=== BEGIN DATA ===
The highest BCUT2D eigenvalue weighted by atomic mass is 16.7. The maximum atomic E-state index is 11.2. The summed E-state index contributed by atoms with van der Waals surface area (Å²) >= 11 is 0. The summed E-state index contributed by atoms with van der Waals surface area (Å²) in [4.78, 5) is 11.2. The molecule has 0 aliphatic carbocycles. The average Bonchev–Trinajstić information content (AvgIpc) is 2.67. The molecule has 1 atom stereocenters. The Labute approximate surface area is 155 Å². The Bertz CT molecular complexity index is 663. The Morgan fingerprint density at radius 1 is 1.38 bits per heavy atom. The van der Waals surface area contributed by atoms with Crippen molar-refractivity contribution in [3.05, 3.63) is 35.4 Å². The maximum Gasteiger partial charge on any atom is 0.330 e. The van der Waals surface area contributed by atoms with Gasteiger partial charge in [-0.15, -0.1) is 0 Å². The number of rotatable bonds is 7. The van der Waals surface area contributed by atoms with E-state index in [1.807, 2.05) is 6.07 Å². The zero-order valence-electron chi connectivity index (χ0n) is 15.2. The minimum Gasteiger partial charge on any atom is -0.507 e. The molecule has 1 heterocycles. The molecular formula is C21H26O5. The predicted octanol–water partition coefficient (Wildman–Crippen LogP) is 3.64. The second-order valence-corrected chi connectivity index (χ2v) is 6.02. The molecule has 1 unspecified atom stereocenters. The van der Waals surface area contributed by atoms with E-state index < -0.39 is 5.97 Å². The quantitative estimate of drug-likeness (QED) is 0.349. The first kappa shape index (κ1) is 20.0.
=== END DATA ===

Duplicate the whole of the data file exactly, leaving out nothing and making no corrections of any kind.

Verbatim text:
The highest BCUT2D eigenvalue weighted by atomic mass is 16.7. The maximum atomic E-state index is 11.2. The summed E-state index contributed by atoms with van der Waals surface area (Å²) >= 11 is 0. The summed E-state index contributed by atoms with van der Waals surface area (Å²) in [4.78, 5) is 11.2. The molecule has 0 aliphatic carbocycles. The average Bonchev–Trinajstić information content (AvgIpc) is 2.67. The molecule has 1 atom stereocenters. The Labute approximate surface area is 155 Å². The Bertz CT molecular complexity index is 663. The Morgan fingerprint density at radius 1 is 1.38 bits per heavy atom. The van der Waals surface area contributed by atoms with Crippen molar-refractivity contribution in [3.05, 3.63) is 35.4 Å². The maximum Gasteiger partial charge on any atom is 0.330 e. The van der Waals surface area contributed by atoms with Gasteiger partial charge in [-0.15, -0.1) is 0 Å². The number of rotatable bonds is 7. The van der Waals surface area contributed by atoms with E-state index in [1.807, 2.05) is 6.07 Å². The zero-order valence-electron chi connectivity index (χ0n) is 15.2. The minimum Gasteiger partial charge on any atom is -0.507 e. The molecule has 1 heterocycles. The molecular formula is C21H26O5. The predicted octanol–water partition coefficient (Wildman–Crippen LogP) is 3.64. The second-order valence-corrected chi connectivity index (χ2v) is 6.02. The molecule has 1 unspecified atom stereocenters. The van der Waals surface area contributed by atoms with E-state index < -0.39 is 5.97 Å². The quantitative estimate of drug-likeness (QED) is 0.349. The first kappa shape index (κ1) is 20.0.